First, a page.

'Serious Grape' on Serious Eats

Serious Grape: Stellar Sauvignon Blanc for $18 and Up

As you move up the price ladder, wines made from Sauvignon Blanc become worthy of a special occasion, and perfect for pairing with savory fall foods. f you think Sauvignon Blanc is a just a throwaway thirst-quencher, a wine to please margarita-lovers, check out what we found in our high-end explorations. These are serious wines made with care. More

Serious Grape: A Look at This Year's Growing Season

Back in April, Michael Honig reminded us that at the heart, winemakers are farmers. "We don't grow bottles," he said, "we grow grapes." So today I wanted to take a look at how those grapes have been growing around the country. The weather has been somewhat erratic, hotter than usual in New York's wine regions, and cooler in California (with a few scorching days), but winemakers are hopeful about what they're seeing. Will 2010 be a great vintage or a catastrophic one? More

Wine for $9: Sauvignon Blanc

Sauvignon Blanc is the fresh, tart limeade of affordable wine—a thirst-quencher for gulping on the patio on a hot summer evening. It's bright, tangy, and tasty, especially with some salty chips and guacamole or a plate of grilled fish. Whether you're stocking up for a party or just watching your budget, you can find quite a few decent bottles that sell for under ten bucks. In fact, we found more than a case full. More

Critter Wines: Do They All Suck?

"Critter wines"—which feature a cat, dog, rooster, or other cute "critter" on the label—are generally sniffed at in the wine world. Some people love critter wines, but I've been warned that good critter wines are few and far between—that cute labels often compensate for mediocre wines. Today, I'm putting that theory to the test. More

Serious Grape: Grenache Blanc

Today we wind up our Grenache series with six wines made from Grenache Blanc. This grape probably developed from a mutation in red-skinned Grenache—the same way Pinot Gris arose from Pinot Noir. Grenache Blanc is common in southern France, where it's blended into white Châteauneuf-du-Pape and Côtes du Rhône wines. More

Extreme Wine Pairings: What to Pair with Snake, Bat, and Grasshoppers

Red wine with snake meat, white wine with bat? If you were ever a fan of Survivor, the reality show where contestants survive on some pretty funky foraged foods, you might have wondered if the right wine might have made that meal a little more palatable. We asked two gutsy, irreverent wine professionals to recommend wines to pair with "extreme" food choices. We even included suggested preparations. More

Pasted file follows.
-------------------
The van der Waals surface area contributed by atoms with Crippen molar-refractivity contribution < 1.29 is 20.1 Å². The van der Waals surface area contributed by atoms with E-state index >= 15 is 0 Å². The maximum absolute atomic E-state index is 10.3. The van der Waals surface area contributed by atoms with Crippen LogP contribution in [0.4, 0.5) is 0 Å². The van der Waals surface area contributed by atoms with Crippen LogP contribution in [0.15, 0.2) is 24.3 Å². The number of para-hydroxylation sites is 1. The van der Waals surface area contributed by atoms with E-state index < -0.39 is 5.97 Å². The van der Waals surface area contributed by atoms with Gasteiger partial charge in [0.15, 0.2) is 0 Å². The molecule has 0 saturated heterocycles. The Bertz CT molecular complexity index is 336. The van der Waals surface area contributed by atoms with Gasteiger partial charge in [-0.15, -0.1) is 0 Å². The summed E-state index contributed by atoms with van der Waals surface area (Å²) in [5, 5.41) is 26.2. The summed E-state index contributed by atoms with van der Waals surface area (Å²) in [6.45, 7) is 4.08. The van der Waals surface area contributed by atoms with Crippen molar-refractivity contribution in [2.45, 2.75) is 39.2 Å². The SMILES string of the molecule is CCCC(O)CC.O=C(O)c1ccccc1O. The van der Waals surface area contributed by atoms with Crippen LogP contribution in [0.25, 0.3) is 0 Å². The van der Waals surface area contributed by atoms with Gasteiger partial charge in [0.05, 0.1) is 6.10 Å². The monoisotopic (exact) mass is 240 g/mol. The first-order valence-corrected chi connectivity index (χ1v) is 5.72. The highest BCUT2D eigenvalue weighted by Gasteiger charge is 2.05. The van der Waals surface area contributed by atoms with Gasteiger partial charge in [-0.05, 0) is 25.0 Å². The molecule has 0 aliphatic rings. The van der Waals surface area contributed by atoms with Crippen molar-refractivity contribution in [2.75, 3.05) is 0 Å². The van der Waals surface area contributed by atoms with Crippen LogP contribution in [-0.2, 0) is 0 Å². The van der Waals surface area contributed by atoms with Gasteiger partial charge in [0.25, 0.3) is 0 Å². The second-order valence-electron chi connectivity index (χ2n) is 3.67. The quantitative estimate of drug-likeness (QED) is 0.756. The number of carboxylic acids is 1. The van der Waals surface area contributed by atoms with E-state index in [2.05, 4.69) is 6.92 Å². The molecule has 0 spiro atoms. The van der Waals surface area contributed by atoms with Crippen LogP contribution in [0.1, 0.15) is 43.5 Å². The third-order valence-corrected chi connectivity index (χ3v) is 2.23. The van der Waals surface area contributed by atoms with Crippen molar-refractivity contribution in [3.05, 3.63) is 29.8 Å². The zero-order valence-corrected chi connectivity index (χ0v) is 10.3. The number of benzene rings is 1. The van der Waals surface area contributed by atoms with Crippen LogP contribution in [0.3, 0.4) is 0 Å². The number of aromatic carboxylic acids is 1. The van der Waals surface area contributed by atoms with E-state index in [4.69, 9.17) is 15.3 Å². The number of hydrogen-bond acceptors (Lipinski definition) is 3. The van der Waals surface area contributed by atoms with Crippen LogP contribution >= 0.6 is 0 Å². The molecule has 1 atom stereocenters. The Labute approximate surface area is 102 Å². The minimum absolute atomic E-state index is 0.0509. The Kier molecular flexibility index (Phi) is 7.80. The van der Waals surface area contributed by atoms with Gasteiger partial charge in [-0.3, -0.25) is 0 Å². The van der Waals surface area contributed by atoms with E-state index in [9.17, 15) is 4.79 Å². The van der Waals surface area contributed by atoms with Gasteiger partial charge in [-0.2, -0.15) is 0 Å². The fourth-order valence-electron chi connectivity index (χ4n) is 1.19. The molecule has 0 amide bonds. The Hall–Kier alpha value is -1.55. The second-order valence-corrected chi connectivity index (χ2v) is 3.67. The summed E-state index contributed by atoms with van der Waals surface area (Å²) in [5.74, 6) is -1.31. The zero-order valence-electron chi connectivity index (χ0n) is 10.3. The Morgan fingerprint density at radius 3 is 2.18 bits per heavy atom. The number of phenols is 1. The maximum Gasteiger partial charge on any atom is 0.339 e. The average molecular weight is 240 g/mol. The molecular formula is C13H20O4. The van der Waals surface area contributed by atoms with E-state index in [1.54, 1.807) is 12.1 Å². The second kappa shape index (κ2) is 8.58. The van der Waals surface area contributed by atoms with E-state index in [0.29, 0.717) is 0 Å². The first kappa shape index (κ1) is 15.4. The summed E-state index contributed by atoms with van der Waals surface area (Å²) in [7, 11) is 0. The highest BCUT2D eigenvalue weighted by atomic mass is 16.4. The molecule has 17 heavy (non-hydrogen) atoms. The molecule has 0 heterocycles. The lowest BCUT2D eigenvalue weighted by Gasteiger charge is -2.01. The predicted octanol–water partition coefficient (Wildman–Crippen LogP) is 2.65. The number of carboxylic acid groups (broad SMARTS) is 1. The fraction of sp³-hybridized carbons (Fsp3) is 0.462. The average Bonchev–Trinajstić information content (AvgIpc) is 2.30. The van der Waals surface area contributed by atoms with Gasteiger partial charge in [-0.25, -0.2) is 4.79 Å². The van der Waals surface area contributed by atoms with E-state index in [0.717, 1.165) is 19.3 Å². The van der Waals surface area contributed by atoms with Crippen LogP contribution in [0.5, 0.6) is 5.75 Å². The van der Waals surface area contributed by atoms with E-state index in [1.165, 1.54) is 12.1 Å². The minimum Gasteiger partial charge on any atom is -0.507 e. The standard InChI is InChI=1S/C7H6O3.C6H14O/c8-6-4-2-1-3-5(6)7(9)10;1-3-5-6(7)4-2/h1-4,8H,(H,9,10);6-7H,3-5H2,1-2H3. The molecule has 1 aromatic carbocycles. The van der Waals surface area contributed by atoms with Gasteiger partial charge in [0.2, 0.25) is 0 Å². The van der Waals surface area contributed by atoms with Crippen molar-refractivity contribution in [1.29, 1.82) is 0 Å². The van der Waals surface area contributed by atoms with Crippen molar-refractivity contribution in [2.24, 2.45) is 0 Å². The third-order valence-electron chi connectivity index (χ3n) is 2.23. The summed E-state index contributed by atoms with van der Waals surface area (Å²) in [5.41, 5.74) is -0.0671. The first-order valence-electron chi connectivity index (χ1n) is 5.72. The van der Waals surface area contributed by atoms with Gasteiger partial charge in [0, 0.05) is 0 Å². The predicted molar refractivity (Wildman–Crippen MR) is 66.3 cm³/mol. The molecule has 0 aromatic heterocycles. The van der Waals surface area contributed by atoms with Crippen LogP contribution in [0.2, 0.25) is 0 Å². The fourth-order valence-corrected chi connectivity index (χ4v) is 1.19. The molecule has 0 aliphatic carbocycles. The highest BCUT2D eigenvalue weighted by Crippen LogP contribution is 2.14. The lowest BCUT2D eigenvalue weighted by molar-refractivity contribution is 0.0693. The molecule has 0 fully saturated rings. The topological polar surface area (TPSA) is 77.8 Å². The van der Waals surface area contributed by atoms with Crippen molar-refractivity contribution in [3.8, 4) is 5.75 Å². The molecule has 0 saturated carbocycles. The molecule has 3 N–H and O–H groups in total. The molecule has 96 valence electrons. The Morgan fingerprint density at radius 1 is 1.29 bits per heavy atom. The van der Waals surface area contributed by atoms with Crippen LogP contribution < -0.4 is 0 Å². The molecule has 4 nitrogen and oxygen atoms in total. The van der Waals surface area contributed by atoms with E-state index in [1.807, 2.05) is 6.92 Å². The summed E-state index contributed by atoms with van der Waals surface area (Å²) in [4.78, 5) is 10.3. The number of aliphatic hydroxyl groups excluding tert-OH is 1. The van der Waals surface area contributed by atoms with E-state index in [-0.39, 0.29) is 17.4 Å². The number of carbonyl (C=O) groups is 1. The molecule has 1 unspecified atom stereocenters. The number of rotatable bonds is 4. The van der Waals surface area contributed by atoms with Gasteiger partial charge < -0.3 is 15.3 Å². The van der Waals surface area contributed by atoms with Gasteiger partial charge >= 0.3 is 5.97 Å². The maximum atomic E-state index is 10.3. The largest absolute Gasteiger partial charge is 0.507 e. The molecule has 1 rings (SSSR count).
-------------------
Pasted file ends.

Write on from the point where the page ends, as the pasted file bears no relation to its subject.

Sustainable Wines: Saving the Earth, One Glass at a Time

The natural wine movement is growing, spurred by winemakers' concerns about the long-term viability of their land, the quality of their wine, and the protection of the environment. In honor of Earth Day on April 22, we chatted with Michael Honig about his efforts toward sustainability at Honig Vineyard and Winery in California, and taste-tested a few great natural wines to recommend. More

Wine for $9: Grenache

The wine made from Grenache (known as Garnacha in Spain and Cannonau in Sardinia) can be humble or haughty, rough or refined. Grenache can yield pale, delicate wines that are perfect for picnics, or deep gamey wines with a punch of peppery spice. Grenache wines can have concentrated baked-cherry and strawberry-jam flavors, and the high alcohol that results from making wine with very ripe fruit. Some have a fresh green herbal note—look for hints of mint and eucalyptus. They're good barbecue wines and they're perfect for serving with duck or lamb. More

Serious Grape: Decanting Demystified

The idea of decanting a wine—pouring the contents of a bottle into another vessel—may strike you as fussy and pretentious act, conjuring up images of white-gloved butlers and wine snobs. People have been decanting wine since at least Roman times because until recently, wine was not filtered and clarified as part of the wine-making process. More

Serious Grape: A Mixed Case of Interesting Reds and Whites for Fall

If you're longing to learn something new this fall, how about grapes? Most of us gravitate to the same few grapes when we buy wine and prefer to bank on familiar favorites rather than take a risk with something we're not sure we'll like. But these grapes will please most palates and provide you with an opportunity to expand your wine knowledge--and your wine comfort zone. More

Serious Grape: Back to Basics, The Noble Grapes

There is a price to pay for eclecticism: you can forget to drink the six grapes that provide the backbone for wine production throughout the world. These six "noble grapes"--Chardonnay, Riesling, Sauvignon Blanc, Cabernet Sauvignon, Merlot, and Pinot Noir--have been cultivated all over the world and been made into distinguished, even legendary wines. More

More Posts